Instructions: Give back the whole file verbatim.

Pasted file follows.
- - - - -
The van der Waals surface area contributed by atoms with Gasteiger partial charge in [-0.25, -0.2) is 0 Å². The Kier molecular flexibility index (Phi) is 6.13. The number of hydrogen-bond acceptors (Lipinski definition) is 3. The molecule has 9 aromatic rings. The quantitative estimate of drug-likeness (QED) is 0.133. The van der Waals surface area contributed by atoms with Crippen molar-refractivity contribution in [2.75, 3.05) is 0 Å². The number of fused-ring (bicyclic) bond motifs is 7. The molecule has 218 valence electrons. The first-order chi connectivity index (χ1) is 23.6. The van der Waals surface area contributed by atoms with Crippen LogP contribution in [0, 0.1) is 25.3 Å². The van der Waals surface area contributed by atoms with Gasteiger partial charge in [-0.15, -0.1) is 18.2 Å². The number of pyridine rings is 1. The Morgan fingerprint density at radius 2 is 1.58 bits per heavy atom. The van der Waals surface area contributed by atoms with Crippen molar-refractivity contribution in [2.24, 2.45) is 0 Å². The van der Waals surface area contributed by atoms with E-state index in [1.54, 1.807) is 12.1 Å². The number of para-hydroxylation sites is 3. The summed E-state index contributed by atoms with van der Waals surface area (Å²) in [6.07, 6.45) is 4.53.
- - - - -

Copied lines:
The van der Waals surface area contributed by atoms with Gasteiger partial charge in [-0.25, -0.2) is 0 Å². The Kier molecular flexibility index (Phi) is 6.13. The number of hydrogen-bond acceptors (Lipinski definition) is 3. The molecule has 9 aromatic rings. The quantitative estimate of drug-likeness (QED) is 0.133. The van der Waals surface area contributed by atoms with Crippen molar-refractivity contribution in [2.75, 3.05) is 0 Å². The number of fused-ring (bicyclic) bond motifs is 7. The molecule has 218 valence electrons. The first-order chi connectivity index (χ1) is 23.6. The van der Waals surface area contributed by atoms with Crippen LogP contribution in [0, 0.1) is 25.3 Å². The van der Waals surface area contributed by atoms with Gasteiger partial charge in [-0.15, -0.1) is 18.2 Å². The number of pyridine rings is 1. The Morgan fingerprint density at radius 2 is 1.58 bits per heavy atom. The van der Waals surface area contributed by atoms with Crippen molar-refractivity contribution in [2.24, 2.45) is 0 Å². The van der Waals surface area contributed by atoms with E-state index in [1.54, 1.807) is 12.1 Å². The number of para-hydroxylation sites is 3. The summed E-state index contributed by atoms with van der Waals surface area (Å²) in [6.07, 6.45) is 4.53.